Posts Tagged ‘performance tuning’

Performance Tuning SQL Server: Parallelism

July 7, 2013

One of the most important architectural principles built into Dell’s latest generation of data warehouse appliances called Quickstart Data Warehouse (QSDW)is parallelism. The following post will give an over of how parallelism can be implement using QSDW as a reference.

Breaking a large data warehouse workload into smaller pieces that then can be worked on in parallel is one of the best ways of scaling SQL Server. This parallel processing technique is exemplified in Non-Uniform Memory Access (NUMA).

Hardware and Software Parallelism

Even though the NUMA architecture is used to create parallelism between main memory (RAM) the server’s CPU cores, the same principle can be applied to the entire SQL Server Data Warehouse Server as well.

However this parallelism is not present in most OLTP systems because those systems rely on a few LUNs/Disk Groups with many disks each to achieve maximum IOPs. While this approach is good for OLTP systems it is not the proper architecture for a SQL Server Data Warehouse Server which seeks to maximize MB/second not IOPS.

The best approach, therefore, is break up the disks into several separate Disk Groups or LUNs and place a SQL Server database file on each LUN. When this is done the SQL Server Database Engine can break the read and write operations into smaller chunks according to the number LUNs that were created thus achieving parallelism. The image below shows have 9 LUNs can be created and have a SQL Server Database file put on each LUN.

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Because the data for the entire Filegroup/Database is broken  out to to multiple LUNs by placing a SQL Server database file on each LUN, all database operations will be parallelized. This has the added effect of increasing MB/sec by a factor roughly equal to the number of LUNs, in this case eight.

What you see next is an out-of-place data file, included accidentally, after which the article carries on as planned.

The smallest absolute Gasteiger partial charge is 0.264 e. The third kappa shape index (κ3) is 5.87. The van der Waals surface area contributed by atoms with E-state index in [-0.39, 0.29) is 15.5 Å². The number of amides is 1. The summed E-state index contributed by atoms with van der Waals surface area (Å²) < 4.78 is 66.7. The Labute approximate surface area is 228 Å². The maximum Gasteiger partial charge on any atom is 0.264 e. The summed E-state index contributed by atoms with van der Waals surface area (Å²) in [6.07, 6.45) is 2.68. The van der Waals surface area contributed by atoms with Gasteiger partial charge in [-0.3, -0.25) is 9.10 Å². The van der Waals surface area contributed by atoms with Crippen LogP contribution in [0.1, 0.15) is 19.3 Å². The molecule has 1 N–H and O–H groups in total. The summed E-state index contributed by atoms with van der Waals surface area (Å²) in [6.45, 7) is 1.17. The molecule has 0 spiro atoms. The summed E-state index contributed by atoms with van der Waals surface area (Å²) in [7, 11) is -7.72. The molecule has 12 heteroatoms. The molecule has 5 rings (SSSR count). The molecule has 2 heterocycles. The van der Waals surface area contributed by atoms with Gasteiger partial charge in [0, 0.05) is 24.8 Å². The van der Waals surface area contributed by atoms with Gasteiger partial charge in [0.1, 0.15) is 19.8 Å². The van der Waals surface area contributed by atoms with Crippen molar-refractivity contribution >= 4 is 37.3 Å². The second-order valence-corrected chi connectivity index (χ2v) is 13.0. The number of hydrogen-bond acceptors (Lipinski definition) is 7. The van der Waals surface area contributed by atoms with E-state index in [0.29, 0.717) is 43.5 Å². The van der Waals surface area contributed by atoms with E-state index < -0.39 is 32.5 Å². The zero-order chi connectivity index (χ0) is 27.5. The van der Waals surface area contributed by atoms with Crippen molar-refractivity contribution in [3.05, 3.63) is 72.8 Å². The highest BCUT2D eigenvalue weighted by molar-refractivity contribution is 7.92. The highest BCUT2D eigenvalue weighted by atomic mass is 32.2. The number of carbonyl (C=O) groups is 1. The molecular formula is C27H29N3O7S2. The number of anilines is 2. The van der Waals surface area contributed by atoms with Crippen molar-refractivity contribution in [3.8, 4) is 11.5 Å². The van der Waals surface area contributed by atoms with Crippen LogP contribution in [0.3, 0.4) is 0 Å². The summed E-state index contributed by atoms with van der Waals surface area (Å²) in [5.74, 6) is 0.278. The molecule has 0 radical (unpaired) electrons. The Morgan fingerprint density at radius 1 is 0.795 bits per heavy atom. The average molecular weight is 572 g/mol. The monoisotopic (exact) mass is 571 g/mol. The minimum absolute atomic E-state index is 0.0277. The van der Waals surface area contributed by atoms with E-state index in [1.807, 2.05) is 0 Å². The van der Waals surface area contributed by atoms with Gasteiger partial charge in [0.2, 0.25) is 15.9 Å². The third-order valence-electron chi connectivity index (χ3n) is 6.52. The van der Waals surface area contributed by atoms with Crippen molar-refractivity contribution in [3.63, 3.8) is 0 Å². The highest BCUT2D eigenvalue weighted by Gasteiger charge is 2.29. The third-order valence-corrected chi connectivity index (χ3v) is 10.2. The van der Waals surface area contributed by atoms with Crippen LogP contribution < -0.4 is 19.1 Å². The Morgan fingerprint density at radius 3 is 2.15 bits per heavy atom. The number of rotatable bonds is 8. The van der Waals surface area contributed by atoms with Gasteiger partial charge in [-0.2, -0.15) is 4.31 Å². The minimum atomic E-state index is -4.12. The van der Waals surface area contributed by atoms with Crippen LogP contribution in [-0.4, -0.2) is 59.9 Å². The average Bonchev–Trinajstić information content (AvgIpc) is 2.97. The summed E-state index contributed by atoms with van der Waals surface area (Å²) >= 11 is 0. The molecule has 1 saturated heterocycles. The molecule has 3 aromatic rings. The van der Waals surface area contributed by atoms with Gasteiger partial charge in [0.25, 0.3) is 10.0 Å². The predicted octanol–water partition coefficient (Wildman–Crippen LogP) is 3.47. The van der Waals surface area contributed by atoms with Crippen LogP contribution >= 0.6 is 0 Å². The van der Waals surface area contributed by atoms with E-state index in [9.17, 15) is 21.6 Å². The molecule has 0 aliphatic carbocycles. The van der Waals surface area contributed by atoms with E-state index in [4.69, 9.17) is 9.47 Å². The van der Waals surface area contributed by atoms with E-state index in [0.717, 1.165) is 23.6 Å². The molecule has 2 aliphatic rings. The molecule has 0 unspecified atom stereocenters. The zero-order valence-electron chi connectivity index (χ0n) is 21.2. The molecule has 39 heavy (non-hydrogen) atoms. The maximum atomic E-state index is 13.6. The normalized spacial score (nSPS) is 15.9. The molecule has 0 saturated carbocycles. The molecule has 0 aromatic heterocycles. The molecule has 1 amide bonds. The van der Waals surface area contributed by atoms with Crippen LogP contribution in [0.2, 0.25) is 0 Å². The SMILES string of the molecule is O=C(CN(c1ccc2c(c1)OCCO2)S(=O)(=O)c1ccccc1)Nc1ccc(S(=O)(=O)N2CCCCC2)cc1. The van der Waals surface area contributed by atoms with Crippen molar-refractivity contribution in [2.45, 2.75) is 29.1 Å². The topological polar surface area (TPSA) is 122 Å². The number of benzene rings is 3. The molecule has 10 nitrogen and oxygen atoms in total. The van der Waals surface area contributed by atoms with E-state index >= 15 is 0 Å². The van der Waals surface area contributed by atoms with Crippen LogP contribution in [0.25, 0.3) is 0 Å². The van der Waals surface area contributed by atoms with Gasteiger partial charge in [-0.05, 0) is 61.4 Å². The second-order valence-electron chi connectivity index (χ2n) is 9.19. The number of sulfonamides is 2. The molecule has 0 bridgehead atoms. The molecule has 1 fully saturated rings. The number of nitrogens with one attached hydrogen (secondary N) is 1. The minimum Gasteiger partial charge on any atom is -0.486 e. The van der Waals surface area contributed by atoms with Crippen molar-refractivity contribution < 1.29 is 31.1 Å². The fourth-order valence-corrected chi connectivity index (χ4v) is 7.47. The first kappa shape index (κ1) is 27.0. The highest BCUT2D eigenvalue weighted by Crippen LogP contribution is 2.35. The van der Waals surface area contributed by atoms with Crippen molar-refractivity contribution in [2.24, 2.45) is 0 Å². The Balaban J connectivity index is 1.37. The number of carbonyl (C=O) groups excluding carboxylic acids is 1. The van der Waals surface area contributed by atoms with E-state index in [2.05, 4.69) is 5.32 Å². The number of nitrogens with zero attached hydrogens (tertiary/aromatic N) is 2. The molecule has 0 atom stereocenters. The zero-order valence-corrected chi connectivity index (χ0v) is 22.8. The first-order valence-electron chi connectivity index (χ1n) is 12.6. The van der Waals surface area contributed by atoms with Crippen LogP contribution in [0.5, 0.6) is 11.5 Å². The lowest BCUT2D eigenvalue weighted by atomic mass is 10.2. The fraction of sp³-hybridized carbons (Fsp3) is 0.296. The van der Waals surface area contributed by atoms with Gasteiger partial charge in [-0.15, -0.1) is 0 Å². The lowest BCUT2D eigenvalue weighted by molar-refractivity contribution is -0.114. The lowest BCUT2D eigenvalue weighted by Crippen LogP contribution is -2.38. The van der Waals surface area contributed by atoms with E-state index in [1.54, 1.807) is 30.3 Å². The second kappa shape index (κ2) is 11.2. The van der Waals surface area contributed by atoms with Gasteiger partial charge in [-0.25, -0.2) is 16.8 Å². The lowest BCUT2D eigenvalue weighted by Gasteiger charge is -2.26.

This architecture does create parallelism a the disk/database level, however it is not yet aligned to the number CPU cores present on the Data Warehouse Server. To accomplish this next level of parallelism, instead of creating one Filegroup for the data base, the number of Filegroups will have to align to the number of CPU cores.

The illustration below demonstrates what the configuration may look like on a server with eight cores.

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Physically each LUN is implemented on Windows server as a Mounted Volume and each mounted volume will have eight database files, one database file for each of the eight file groups.

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Only now can the SQL Server Data Warehouse Workload be parallelized across the entire server, from disks to the each CPU core. While this approach might seem like a lot of work, the performance benefits are tremendous and lead to much more reliable and consistent performance under a wide variety of data warehouse workload scenarios.

The parallelism techniques described above are built directly into Dell Quickstart Data Warehouse Appliance (QSDW), thus making it a highly tuned SQL Server Data Warehouse solution that can save a customer significant time and money.

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